The new line-up of Asus’s ZenBook laptops acts as a kind of midway point between the high-end ZenBook Pro, the more entry-level ZenBook S and the creative-focused ZenBook Flip series.  

Lacking the video touchpad of the ZenBook Pro, the ZenBook is nonetheless a powerful offering with the option to add a dedicated graphics card if you want to do some gaming or photo editing. Prices and release dates for the UK are still TBC – in lieu of a full review, here’s how I got on.

Design

The whole ZenBook range is pretty stylish. The first thing to note is the commitment to keeping a high screen-to-body ratio of 92%, which is achieved by the side 3mm bezels. Asus calls this ‘NanoEdge’, but that’s just really a fancy way of saying ‘a very thin bezel’.

Then there’s something called ‘ErgoLift’, which is not as throwaway a name as it might sound once you realise what it means. The hinges of the ZenBook are shaped in such a way that when you open one, it has the effect of lifting the laptop’s posterior up off of the surface of your desk by an angle of 3 degrees.

This sees the keys angled towards your hands at a more gentle angle, which supposedly makes it nicer to type on.

Admittedly, I don’t think that I spent enough time typing on the ZenBook 15 to say whether it offers a truly excellent typing experience on par with Dell’s maglev keys, but it felt comfortable enough. More to the point, when I returned to typing on a flat, non-ErgoLifted keyboard later on, I had to concede that, yeah, maybe Asus’s engineers do have a point here.

The trick with the hinge also serves a couple of other purposes. As the back of the ZenBook’s base isn’t emitting heat straight into your desk, it ostensibly has the effect of improving airflow around the laptop’s hot bits.

If that wasn’t enough, Asus claims this feature also ensures that any audio emitted by the downward-pointing Harmon Kardon-certified speakers won’t be immediately absorbed by your desktop. Quite what this means for watching TV in bed is another thing though.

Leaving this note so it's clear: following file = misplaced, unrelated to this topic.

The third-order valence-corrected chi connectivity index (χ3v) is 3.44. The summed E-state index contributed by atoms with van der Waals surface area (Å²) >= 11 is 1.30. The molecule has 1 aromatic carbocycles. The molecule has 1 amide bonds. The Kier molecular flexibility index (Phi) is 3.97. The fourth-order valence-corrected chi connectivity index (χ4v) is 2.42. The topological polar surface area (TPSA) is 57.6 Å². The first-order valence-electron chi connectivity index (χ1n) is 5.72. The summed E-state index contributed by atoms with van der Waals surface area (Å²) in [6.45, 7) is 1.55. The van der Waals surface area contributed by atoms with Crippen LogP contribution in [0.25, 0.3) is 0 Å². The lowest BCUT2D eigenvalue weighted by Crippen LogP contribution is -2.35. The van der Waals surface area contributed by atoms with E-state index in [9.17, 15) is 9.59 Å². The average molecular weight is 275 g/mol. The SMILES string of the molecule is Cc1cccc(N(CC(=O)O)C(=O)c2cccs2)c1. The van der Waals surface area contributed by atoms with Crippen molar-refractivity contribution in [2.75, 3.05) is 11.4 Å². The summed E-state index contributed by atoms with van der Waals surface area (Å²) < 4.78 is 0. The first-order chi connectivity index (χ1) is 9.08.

Then there’s the colours: beautiful deep blue and silver coloured cases are complimented nicely by rose gold accents. Weighing 1.59kg, the ZenBook 15 isn’t as light as some of the other skinny laptops we’ve seen at IFA 2018, but it perhaps proves that you can make very swish-looking machines without having to obsessively (and predictably) whittle away a millimetre here, a millimetre there every year.

Specifications

ZenBook 15 (UX533FD)
Display 15.6-inch FHD, 15.6-inch 4K (3820 x 2160)
CPU Intel Core i7-8565U, Core i5-8265U
Graphics Nvidia GTX 1050 Max-Q, 2GB/4GB GDDR5 VRAM,
Integrated Intel UHD Graphics 620
Memory 8GB / 16GB 2400MHz DDR4
Storage 1TB PCIe 3.0 x4 SSD / 512GB/256GB PCIe 3.0 x2 SSD
Wireless Connectivity Dual-band 802.11ac gigabit-class Wi-Fi, Bluetooth 5.0
Ports USB 3.1 Gen 2 Type-C (display support), USB Type-A (up to 10Gbps), USB Type-A (up to 5Gbps)HDMI, SD card reader, 3.5mm headphone jack
Battery 73Wh 4-cell lithium-polymer,Up to 116 hours battery life
Dimensions 354 x 220 x 17.9mm
Weight 1.59kg

 

Price

Prices for the ZenBook 15 have not been released by Asus yet, but representatives have previously told Trusted Reviews that the ZenBook Pro should cost something in the region of £1900/$2470-£2200/$2860. Given that the Pro is slightly more highly specced and that Screenpad must add a bit to the manufacturing costs, we think that the ZenBook 15 will be somewhere south of this.

Release date

Asus has not yet announced when the ZenBook 15 will be available to buy.

The ZenBook 15 is so slim that you'l easily fit it in your bag

First impressions

The Asus ZenBook 15 is very nice-looking indeed and though hands-on time was limited to the point where I couldn’t do much more than browse the web and watch some YouTube clips, I’ve already seen some of what a Whiskey Lake-powered laptop can do in terms of fast file transfer over gigabit Wi-Fi. The claim of 16 hours battery life is also impressive, one which we can’t wait to put to the test. As much as I suspected that the ErgoLift hinge was just a bit of fancy branding, I have to admit that the ZenBook is very nice to type on and that might in part have something to do with the angle of the board. While colour isn’t important, it is also great to see attention to detail here, something that isn’t the same old black/grey/white variations.

(trustedreviews.com, http://bit.ly/2ND8smi)